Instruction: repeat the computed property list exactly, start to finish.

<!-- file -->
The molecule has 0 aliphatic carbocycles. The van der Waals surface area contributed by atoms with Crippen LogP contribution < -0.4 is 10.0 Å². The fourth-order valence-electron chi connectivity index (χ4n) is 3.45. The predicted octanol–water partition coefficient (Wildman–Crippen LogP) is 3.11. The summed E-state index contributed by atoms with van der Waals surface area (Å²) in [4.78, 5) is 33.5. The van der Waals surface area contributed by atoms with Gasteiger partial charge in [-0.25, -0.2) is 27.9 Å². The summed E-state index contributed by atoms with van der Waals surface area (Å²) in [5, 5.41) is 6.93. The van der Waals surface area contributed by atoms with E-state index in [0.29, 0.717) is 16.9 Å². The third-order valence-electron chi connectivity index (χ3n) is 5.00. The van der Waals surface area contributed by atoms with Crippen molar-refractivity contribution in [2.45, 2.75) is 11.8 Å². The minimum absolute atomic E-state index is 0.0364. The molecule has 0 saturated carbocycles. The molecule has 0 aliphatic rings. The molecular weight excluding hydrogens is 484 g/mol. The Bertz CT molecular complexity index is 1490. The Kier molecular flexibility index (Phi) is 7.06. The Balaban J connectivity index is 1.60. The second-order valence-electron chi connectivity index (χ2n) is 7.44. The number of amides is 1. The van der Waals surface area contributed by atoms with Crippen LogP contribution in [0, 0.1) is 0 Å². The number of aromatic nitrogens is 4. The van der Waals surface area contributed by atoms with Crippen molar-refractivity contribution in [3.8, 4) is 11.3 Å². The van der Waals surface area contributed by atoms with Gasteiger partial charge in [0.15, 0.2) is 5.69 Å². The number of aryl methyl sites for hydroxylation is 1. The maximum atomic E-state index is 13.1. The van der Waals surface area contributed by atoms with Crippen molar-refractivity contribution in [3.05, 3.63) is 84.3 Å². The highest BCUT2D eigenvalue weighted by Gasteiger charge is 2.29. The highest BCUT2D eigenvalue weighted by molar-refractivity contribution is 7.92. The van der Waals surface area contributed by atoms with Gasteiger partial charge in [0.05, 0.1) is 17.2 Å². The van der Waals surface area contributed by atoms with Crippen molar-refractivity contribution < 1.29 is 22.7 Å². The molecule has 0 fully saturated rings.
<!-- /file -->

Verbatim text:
The molecule has 0 aliphatic carbocycles. The van der Waals surface area contributed by atoms with Crippen LogP contribution < -0.4 is 10.0 Å². The fourth-order valence-electron chi connectivity index (χ4n) is 3.45. The predicted octanol–water partition coefficient (Wildman–Crippen LogP) is 3.11. The summed E-state index contributed by atoms with van der Waals surface area (Å²) in [4.78, 5) is 33.5. The van der Waals surface area contributed by atoms with Gasteiger partial charge in [-0.25, -0.2) is 27.9 Å². The summed E-state index contributed by atoms with van der Waals surface area (Å²) in [5, 5.41) is 6.93. The van der Waals surface area contributed by atoms with E-state index in [0.29, 0.717) is 16.9 Å². The third-order valence-electron chi connectivity index (χ3n) is 5.00. The van der Waals surface area contributed by atoms with Crippen molar-refractivity contribution in [2.45, 2.75) is 11.8 Å². The minimum absolute atomic E-state index is 0.0364. The molecule has 0 saturated carbocycles. The molecule has 0 aliphatic rings. The molecular weight excluding hydrogens is 484 g/mol. The Bertz CT molecular complexity index is 1490. The Kier molecular flexibility index (Phi) is 7.06. The Balaban J connectivity index is 1.60. The second-order valence-electron chi connectivity index (χ2n) is 7.44. The number of amides is 1. The van der Waals surface area contributed by atoms with Crippen LogP contribution in [0, 0.1) is 0 Å². The number of aromatic nitrogens is 4. The van der Waals surface area contributed by atoms with Crippen molar-refractivity contribution in [3.8, 4) is 11.3 Å². The van der Waals surface area contributed by atoms with Gasteiger partial charge in [0.15, 0.2) is 5.69 Å². The number of aryl methyl sites for hydroxylation is 1. The maximum atomic E-state index is 13.1. The van der Waals surface area contributed by atoms with Crippen molar-refractivity contribution in [3.05, 3.63) is 84.3 Å². The highest BCUT2D eigenvalue weighted by Gasteiger charge is 2.29. The highest BCUT2D eigenvalue weighted by molar-refractivity contribution is 7.92. The van der Waals surface area contributed by atoms with Gasteiger partial charge in [0.05, 0.1) is 17.2 Å². The van der Waals surface area contributed by atoms with Crippen molar-refractivity contribution < 1.29 is 22.7 Å². The molecule has 0 fully saturated rings.